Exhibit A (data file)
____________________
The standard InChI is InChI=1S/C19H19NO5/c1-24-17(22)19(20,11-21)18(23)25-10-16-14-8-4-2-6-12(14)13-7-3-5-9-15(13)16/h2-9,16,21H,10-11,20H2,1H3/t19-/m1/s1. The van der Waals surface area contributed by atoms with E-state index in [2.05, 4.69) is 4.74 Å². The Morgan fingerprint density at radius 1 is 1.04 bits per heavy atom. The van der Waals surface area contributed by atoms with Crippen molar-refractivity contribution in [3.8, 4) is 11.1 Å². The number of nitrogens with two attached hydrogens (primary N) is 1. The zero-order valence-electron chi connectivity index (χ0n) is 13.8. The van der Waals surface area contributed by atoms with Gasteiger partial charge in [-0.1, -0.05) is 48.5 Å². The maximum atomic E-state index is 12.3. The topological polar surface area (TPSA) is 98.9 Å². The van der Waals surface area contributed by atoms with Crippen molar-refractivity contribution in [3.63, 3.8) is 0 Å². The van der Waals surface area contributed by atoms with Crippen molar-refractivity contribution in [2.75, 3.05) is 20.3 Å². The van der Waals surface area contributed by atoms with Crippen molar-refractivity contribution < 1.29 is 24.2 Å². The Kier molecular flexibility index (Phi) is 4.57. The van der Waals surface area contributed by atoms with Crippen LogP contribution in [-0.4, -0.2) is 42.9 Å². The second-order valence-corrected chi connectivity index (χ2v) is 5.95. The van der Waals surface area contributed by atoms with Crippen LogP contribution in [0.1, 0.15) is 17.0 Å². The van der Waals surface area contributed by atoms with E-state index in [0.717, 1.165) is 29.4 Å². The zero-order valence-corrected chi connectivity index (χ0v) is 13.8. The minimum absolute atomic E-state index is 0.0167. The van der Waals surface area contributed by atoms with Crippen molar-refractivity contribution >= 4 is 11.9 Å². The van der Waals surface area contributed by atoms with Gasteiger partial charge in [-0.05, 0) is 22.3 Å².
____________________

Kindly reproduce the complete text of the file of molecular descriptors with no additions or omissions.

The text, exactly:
The standard InChI is InChI=1S/C19H19NO5/c1-24-17(22)19(20,11-21)18(23)25-10-16-14-8-4-2-6-12(14)13-7-3-5-9-15(13)16/h2-9,16,21H,10-11,20H2,1H3/t19-/m1/s1. The van der Waals surface area contributed by atoms with E-state index in [2.05, 4.69) is 4.74 Å². The Morgan fingerprint density at radius 1 is 1.04 bits per heavy atom. The van der Waals surface area contributed by atoms with Crippen molar-refractivity contribution in [3.8, 4) is 11.1 Å². The number of nitrogens with two attached hydrogens (primary N) is 1. The zero-order valence-electron chi connectivity index (χ0n) is 13.8. The van der Waals surface area contributed by atoms with Gasteiger partial charge in [-0.1, -0.05) is 48.5 Å². The maximum atomic E-state index is 12.3. The topological polar surface area (TPSA) is 98.9 Å². The van der Waals surface area contributed by atoms with Crippen molar-refractivity contribution in [3.63, 3.8) is 0 Å². The van der Waals surface area contributed by atoms with Crippen molar-refractivity contribution in [2.75, 3.05) is 20.3 Å². The van der Waals surface area contributed by atoms with Crippen molar-refractivity contribution < 1.29 is 24.2 Å². The Kier molecular flexibility index (Phi) is 4.57. The van der Waals surface area contributed by atoms with Crippen LogP contribution in [-0.4, -0.2) is 42.9 Å². The second-order valence-corrected chi connectivity index (χ2v) is 5.95. The van der Waals surface area contributed by atoms with Crippen LogP contribution in [0.1, 0.15) is 17.0 Å². The van der Waals surface area contributed by atoms with E-state index in [0.717, 1.165) is 29.4 Å². The zero-order valence-corrected chi connectivity index (χ0v) is 13.8. The minimum absolute atomic E-state index is 0.0167. The van der Waals surface area contributed by atoms with Crippen molar-refractivity contribution >= 4 is 11.9 Å². The van der Waals surface area contributed by atoms with Gasteiger partial charge in [-0.05, 0) is 22.3 Å².